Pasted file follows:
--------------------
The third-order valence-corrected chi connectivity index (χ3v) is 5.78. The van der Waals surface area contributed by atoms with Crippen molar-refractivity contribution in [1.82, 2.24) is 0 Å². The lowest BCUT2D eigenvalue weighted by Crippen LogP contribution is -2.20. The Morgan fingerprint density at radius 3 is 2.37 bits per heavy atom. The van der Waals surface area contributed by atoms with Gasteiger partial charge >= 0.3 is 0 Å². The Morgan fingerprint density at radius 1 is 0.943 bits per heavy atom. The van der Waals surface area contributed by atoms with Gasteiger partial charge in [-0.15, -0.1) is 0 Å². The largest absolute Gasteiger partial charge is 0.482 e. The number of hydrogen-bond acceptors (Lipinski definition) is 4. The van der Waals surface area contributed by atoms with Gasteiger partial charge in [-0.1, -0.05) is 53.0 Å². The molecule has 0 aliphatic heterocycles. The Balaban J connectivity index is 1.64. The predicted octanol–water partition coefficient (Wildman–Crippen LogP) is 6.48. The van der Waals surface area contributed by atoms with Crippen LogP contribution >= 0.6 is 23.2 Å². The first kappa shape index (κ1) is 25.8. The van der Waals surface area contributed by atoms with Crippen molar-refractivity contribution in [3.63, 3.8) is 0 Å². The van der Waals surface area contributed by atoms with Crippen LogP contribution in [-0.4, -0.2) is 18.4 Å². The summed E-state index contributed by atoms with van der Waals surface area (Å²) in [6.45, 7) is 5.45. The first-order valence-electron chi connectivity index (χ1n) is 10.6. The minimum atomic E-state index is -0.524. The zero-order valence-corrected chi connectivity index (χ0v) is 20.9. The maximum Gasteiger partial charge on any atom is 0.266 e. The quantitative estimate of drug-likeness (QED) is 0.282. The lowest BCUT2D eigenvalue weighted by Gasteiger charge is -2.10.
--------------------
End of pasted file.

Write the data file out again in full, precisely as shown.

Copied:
The third-order valence-corrected chi connectivity index (χ3v) is 5.78. The van der Waals surface area contributed by atoms with Crippen molar-refractivity contribution in [1.82, 2.24) is 0 Å². The lowest BCUT2D eigenvalue weighted by Crippen LogP contribution is -2.20. The Morgan fingerprint density at radius 3 is 2.37 bits per heavy atom. The van der Waals surface area contributed by atoms with Gasteiger partial charge >= 0.3 is 0 Å². The Morgan fingerprint density at radius 1 is 0.943 bits per heavy atom. The van der Waals surface area contributed by atoms with Gasteiger partial charge in [-0.15, -0.1) is 0 Å². The largest absolute Gasteiger partial charge is 0.482 e. The number of hydrogen-bond acceptors (Lipinski definition) is 4. The van der Waals surface area contributed by atoms with Gasteiger partial charge in [-0.1, -0.05) is 53.0 Å². The molecule has 0 aliphatic heterocycles. The Balaban J connectivity index is 1.64. The predicted octanol–water partition coefficient (Wildman–Crippen LogP) is 6.48. The van der Waals surface area contributed by atoms with Crippen LogP contribution >= 0.6 is 23.2 Å². The first kappa shape index (κ1) is 25.8. The van der Waals surface area contributed by atoms with Crippen molar-refractivity contribution in [3.63, 3.8) is 0 Å². The van der Waals surface area contributed by atoms with Crippen LogP contribution in [-0.4, -0.2) is 18.4 Å². The summed E-state index contributed by atoms with van der Waals surface area (Å²) in [6.45, 7) is 5.45. The first-order valence-electron chi connectivity index (χ1n) is 10.6. The minimum atomic E-state index is -0.524. The zero-order valence-corrected chi connectivity index (χ0v) is 20.9. The maximum Gasteiger partial charge on any atom is 0.266 e. The quantitative estimate of drug-likeness (QED) is 0.282. The lowest BCUT2D eigenvalue weighted by Gasteiger charge is -2.10.